It was a long day. About 1.oo I phoned Dom. I had nothing wrong and was sent home.
Dom came in with Doctoral of Philsophy….it had come through there post. I told him I had thought I had had a stroke everything seemed to be ok. In the car, I got morose with him and he did not me to go back. Luckily, he told me it would better if I stayed there.
Gradually my humour came but suddenly I realised I wasn’t making much sense. Ask the night went on my brother and my sis in law, thought it was too much wine. I went the bed early and that night thought I should never say “Ned” (my nephews name) again.
The next day…I woke up and I couldn’t speak. My face was half there and my limbs were weakening.
A amblunce was called and I returned on Charing X.
Well, there is it. I was there for a month. During my time there I had a couple of very capable speech therapists who were good. Jenny and Steve were trojans. I remembered playing cards with Jenny….we kind of made all the rules because i couldn’t remember them. My family came around a lot – from bad rhymes with Tor, even worse rhymes with Tony….my days were an endless source of optinum entertainemt.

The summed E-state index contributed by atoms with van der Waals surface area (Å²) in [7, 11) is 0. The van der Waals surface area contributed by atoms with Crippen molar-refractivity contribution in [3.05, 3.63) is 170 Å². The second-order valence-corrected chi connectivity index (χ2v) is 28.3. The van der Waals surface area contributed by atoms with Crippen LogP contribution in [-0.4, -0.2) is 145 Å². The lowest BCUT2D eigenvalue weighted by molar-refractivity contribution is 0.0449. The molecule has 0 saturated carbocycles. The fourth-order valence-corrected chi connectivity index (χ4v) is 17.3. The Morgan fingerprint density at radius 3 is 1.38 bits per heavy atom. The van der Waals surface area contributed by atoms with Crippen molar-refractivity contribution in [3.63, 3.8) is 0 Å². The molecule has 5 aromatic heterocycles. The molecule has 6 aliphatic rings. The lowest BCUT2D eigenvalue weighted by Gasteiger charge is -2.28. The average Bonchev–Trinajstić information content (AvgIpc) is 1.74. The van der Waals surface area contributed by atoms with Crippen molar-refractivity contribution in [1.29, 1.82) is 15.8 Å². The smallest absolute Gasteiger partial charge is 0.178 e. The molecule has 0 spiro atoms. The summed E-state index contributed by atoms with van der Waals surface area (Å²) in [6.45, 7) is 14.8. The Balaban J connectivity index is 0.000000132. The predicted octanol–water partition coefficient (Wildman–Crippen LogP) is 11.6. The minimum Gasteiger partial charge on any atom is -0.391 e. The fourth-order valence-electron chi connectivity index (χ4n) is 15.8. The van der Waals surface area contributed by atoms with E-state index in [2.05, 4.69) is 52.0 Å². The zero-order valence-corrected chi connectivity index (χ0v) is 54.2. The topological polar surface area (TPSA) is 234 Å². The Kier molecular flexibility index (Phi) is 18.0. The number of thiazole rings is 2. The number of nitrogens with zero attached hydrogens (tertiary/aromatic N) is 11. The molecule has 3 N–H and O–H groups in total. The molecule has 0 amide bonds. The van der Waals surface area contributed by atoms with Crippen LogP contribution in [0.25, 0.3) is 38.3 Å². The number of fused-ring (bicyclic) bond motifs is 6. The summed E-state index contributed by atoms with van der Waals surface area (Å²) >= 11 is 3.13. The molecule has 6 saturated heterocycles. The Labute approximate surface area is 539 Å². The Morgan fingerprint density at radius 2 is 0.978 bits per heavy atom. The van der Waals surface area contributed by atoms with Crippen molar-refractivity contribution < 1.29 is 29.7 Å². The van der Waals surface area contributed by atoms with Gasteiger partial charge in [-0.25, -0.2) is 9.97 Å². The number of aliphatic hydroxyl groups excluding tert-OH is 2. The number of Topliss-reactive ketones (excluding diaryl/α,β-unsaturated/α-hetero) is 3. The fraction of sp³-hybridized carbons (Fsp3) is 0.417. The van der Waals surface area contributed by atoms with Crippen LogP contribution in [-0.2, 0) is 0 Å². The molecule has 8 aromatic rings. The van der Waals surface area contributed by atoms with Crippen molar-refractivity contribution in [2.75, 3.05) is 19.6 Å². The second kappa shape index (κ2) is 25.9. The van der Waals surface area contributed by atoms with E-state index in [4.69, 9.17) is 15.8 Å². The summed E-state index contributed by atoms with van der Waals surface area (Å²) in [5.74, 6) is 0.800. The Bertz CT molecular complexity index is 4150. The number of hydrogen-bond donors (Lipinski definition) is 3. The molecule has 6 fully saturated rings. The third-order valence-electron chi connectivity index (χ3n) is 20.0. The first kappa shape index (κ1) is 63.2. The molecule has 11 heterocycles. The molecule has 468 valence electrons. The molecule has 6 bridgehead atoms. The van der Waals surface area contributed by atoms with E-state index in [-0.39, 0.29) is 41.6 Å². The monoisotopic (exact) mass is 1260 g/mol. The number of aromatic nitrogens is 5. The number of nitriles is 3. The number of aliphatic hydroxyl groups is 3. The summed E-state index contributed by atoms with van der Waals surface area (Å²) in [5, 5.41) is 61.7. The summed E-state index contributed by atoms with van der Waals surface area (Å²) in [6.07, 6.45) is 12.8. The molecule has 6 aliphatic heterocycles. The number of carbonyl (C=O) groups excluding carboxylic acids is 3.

During this time I met Ben, my third brother, and wife Sindhu – there came to visit me and I went to stay at Ma’s house when they stayed there (Ma, was away on holidays). I went to stay with them for a couple of weeks of then off to Wolfsons.
Now I am taking part in lots of research into various aspects of aphasia. I visit Connect regularly and I am looking forward to being a befriender. Having finished my PhD, I am looking for that elusive job…